Tyrannosaurus rex skull sells at Sotheby’s for $6.1 million, well below $15-20 million estimate

A Tyrannosaurus skull, unearthed in South Dakota and nicknamed “Maximus,” sold for $6.1 million at Sotheby’s Friday, a significant shortfall from its $15-20 million estimate.

The disappointment for Sotheby’s could indicate a broader cooling of the market for fossil specimens.

“It’s all based on confidence, and right now, there’s very low confidence in that arena,” art adviser Todd Levin told the New York Times.

In late November, Christie’s withdrew a Tyrannosaurus rex specimen nicknamed “Shen” after it was revealed parts of the piece were cast replicas of pieces from “Stan”, which is slated to be displayed at a natural history museum in Dubai.

While use of casts is necessary for most display skeletons due to the fragmentary nature of many fossils, it can often be unclear exactly how much of an auction piece is replicated and how much is authentic fossilized bone.

Sotheby’s noted in the lot description for Maximus that it has “30 bones (of an approximate total of 39), with additional cast elements, as well as 29 teeth represented in various states of completeness.”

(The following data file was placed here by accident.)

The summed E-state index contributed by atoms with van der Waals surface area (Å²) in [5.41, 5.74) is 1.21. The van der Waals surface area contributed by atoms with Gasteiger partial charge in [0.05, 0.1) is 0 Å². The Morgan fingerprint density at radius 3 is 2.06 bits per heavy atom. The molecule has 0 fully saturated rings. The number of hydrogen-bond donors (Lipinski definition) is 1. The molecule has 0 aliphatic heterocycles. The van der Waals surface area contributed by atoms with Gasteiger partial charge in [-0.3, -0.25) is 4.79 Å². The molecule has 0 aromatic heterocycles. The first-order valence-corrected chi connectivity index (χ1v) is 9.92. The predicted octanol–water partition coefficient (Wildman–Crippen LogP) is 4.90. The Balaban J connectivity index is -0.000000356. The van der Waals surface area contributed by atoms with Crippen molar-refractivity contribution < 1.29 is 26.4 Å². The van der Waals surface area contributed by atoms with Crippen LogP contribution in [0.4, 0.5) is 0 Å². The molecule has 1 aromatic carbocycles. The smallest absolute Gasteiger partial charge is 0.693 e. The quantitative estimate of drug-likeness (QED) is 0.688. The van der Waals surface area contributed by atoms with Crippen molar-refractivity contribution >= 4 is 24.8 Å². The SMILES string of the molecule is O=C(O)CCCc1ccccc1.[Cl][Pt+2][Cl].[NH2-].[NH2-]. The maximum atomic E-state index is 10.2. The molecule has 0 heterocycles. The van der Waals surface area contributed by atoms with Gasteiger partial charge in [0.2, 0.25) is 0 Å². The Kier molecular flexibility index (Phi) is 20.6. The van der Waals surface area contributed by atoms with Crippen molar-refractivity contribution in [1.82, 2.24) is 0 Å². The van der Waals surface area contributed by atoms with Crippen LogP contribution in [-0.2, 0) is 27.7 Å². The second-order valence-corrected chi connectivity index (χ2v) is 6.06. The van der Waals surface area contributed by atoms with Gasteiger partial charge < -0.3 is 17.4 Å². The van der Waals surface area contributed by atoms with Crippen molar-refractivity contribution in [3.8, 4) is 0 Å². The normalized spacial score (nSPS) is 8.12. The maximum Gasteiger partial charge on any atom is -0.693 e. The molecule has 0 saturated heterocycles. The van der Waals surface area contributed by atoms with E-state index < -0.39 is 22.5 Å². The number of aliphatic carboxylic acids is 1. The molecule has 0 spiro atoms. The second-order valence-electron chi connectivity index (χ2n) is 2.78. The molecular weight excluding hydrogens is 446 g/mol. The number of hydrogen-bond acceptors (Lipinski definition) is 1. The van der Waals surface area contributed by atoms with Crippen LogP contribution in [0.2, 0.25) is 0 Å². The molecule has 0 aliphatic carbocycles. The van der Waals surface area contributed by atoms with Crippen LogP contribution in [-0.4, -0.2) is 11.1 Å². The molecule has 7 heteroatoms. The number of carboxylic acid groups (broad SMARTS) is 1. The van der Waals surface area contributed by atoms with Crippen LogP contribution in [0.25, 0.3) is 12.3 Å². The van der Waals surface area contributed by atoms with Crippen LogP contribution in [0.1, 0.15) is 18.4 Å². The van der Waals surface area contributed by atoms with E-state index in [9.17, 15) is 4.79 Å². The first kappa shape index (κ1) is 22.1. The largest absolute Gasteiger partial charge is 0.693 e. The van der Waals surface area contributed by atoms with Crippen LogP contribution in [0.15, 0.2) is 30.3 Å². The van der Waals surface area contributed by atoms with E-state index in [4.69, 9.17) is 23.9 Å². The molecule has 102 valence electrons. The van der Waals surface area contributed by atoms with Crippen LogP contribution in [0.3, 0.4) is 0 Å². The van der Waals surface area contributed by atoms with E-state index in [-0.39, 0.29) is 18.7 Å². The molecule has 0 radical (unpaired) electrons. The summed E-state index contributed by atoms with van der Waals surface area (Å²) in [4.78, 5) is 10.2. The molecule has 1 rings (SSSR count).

Furthermore, Maximus was the most complete specimen available for private sale at 75% complete, with other specimens belonging to museums and other institutions. The Maximus sale was also the “very first time a stand-alone Tyrannosaurus rex skull has ever been offered at public auction,” according to Sotheby’s.

The skull is scientifically significant as well, because it allows researchers to distinguish a Tyrannosaurus rex from other related species.

“This is something that I would want to study in my research if I could. We always hope that it will be bought by an institution or an individual who will donate to one,” North Carolina Museum of Natural Sciences paleontologist James Napoli told the Times.

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